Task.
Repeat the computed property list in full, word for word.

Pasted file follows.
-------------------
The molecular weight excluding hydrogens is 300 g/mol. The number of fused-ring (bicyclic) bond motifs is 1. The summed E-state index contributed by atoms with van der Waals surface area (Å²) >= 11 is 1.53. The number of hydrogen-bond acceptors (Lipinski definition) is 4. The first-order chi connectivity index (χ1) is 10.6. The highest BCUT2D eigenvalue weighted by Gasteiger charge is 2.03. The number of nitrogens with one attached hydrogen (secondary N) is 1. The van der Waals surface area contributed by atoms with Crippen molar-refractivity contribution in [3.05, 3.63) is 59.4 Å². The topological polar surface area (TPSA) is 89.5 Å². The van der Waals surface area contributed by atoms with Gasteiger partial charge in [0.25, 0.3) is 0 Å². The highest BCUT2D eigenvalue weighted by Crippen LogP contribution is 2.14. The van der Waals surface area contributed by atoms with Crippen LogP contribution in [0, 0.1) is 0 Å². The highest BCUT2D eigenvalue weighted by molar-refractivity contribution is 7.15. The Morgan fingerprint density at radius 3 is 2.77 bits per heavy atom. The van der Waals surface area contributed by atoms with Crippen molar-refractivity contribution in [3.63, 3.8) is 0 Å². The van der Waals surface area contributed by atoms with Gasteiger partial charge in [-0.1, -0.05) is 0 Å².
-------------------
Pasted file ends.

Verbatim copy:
The molecular weight excluding hydrogens is 300 g/mol. The number of fused-ring (bicyclic) bond motifs is 1. The summed E-state index contributed by atoms with van der Waals surface area (Å²) >= 11 is 1.53. The number of hydrogen-bond acceptors (Lipinski definition) is 4. The first-order chi connectivity index (χ1) is 10.6. The highest BCUT2D eigenvalue weighted by Gasteiger charge is 2.03. The number of nitrogens with one attached hydrogen (secondary N) is 1. The van der Waals surface area contributed by atoms with Crippen molar-refractivity contribution in [3.05, 3.63) is 59.4 Å². The topological polar surface area (TPSA) is 89.5 Å². The van der Waals surface area contributed by atoms with Gasteiger partial charge in [0.25, 0.3) is 0 Å². The highest BCUT2D eigenvalue weighted by Crippen LogP contribution is 2.14. The van der Waals surface area contributed by atoms with Crippen LogP contribution in [0, 0.1) is 0 Å². The highest BCUT2D eigenvalue weighted by molar-refractivity contribution is 7.15. The Morgan fingerprint density at radius 3 is 2.77 bits per heavy atom. The van der Waals surface area contributed by atoms with Crippen molar-refractivity contribution in [3.63, 3.8) is 0 Å². The van der Waals surface area contributed by atoms with Gasteiger partial charge in [-0.1, -0.05) is 0 Å².